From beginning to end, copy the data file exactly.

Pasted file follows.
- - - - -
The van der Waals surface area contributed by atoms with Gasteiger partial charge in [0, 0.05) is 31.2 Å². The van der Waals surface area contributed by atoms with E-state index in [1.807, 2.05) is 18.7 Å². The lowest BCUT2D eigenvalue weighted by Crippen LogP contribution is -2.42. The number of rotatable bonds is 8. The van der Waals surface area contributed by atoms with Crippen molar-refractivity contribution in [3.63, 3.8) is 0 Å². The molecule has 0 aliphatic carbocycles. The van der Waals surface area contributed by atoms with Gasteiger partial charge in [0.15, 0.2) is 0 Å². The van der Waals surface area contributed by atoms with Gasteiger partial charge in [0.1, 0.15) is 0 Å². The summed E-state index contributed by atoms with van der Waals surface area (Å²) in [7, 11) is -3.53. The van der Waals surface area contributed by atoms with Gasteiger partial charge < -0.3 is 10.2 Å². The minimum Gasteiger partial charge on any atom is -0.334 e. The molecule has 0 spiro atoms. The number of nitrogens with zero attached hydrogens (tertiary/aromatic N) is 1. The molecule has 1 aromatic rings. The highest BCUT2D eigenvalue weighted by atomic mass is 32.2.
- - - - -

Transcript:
The van der Waals surface area contributed by atoms with Gasteiger partial charge in [0, 0.05) is 31.2 Å². The van der Waals surface area contributed by atoms with E-state index in [1.807, 2.05) is 18.7 Å². The lowest BCUT2D eigenvalue weighted by Crippen LogP contribution is -2.42. The number of rotatable bonds is 8. The van der Waals surface area contributed by atoms with Crippen molar-refractivity contribution in [3.63, 3.8) is 0 Å². The molecule has 0 aliphatic carbocycles. The van der Waals surface area contributed by atoms with Gasteiger partial charge in [0.15, 0.2) is 0 Å². The van der Waals surface area contributed by atoms with Gasteiger partial charge in [0.1, 0.15) is 0 Å². The summed E-state index contributed by atoms with van der Waals surface area (Å²) in [7, 11) is -3.53. The van der Waals surface area contributed by atoms with Gasteiger partial charge < -0.3 is 10.2 Å². The minimum Gasteiger partial charge on any atom is -0.334 e. The molecule has 0 spiro atoms. The number of nitrogens with zero attached hydrogens (tertiary/aromatic N) is 1. The molecule has 1 aromatic rings. The highest BCUT2D eigenvalue weighted by atomic mass is 32.2.